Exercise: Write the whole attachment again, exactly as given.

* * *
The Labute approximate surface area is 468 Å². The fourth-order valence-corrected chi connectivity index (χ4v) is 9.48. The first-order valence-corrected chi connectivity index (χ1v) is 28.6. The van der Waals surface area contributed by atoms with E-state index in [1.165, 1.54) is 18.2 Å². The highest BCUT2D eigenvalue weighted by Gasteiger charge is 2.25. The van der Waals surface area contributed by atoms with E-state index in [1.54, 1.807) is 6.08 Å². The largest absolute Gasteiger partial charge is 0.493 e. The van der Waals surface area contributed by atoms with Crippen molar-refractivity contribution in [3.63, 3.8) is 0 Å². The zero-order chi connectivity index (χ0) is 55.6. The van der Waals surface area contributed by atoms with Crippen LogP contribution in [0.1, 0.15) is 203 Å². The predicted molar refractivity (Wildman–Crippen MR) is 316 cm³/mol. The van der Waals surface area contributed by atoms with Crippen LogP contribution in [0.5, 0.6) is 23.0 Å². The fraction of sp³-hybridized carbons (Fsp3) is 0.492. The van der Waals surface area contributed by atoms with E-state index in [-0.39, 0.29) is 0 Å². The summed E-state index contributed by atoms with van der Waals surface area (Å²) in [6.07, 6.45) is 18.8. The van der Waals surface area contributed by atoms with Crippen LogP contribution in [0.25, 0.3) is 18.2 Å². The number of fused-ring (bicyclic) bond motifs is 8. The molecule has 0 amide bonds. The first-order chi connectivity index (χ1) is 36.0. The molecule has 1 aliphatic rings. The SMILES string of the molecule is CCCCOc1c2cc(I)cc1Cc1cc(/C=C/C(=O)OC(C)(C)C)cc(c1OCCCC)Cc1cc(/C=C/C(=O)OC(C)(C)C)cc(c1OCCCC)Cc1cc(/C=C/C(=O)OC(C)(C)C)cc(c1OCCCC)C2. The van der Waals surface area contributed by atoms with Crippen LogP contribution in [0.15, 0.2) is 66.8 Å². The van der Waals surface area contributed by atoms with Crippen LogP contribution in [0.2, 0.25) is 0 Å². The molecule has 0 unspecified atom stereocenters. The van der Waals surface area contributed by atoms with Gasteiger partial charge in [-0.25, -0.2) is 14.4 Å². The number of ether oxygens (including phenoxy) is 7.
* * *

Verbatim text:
The Labute approximate surface area is 468 Å². The fourth-order valence-corrected chi connectivity index (χ4v) is 9.48. The first-order valence-corrected chi connectivity index (χ1v) is 28.6. The van der Waals surface area contributed by atoms with E-state index in [1.165, 1.54) is 18.2 Å². The highest BCUT2D eigenvalue weighted by Gasteiger charge is 2.25. The van der Waals surface area contributed by atoms with E-state index in [1.54, 1.807) is 6.08 Å². The largest absolute Gasteiger partial charge is 0.493 e. The van der Waals surface area contributed by atoms with Crippen molar-refractivity contribution in [3.63, 3.8) is 0 Å². The zero-order chi connectivity index (χ0) is 55.6. The van der Waals surface area contributed by atoms with Crippen LogP contribution in [0.1, 0.15) is 203 Å². The predicted molar refractivity (Wildman–Crippen MR) is 316 cm³/mol. The van der Waals surface area contributed by atoms with Crippen LogP contribution in [0.5, 0.6) is 23.0 Å². The fraction of sp³-hybridized carbons (Fsp3) is 0.492. The van der Waals surface area contributed by atoms with E-state index in [-0.39, 0.29) is 0 Å². The summed E-state index contributed by atoms with van der Waals surface area (Å²) in [6.07, 6.45) is 18.8. The van der Waals surface area contributed by atoms with Crippen LogP contribution in [0.25, 0.3) is 18.2 Å². The number of fused-ring (bicyclic) bond motifs is 8. The molecule has 0 amide bonds. The first-order chi connectivity index (χ1) is 36.0. The molecule has 1 aliphatic rings. The SMILES string of the molecule is CCCCOc1c2cc(I)cc1Cc1cc(/C=C/C(=O)OC(C)(C)C)cc(c1OCCCC)Cc1cc(/C=C/C(=O)OC(C)(C)C)cc(c1OCCCC)Cc1cc(/C=C/C(=O)OC(C)(C)C)cc(c1OCCCC)C2. The van der Waals surface area contributed by atoms with Crippen LogP contribution in [0.15, 0.2) is 66.8 Å². The van der Waals surface area contributed by atoms with Crippen LogP contribution in [0.2, 0.25) is 0 Å². The molecule has 0 unspecified atom stereocenters. The van der Waals surface area contributed by atoms with Gasteiger partial charge in [-0.25, -0.2) is 14.4 Å². The number of ether oxygens (including phenoxy) is 7.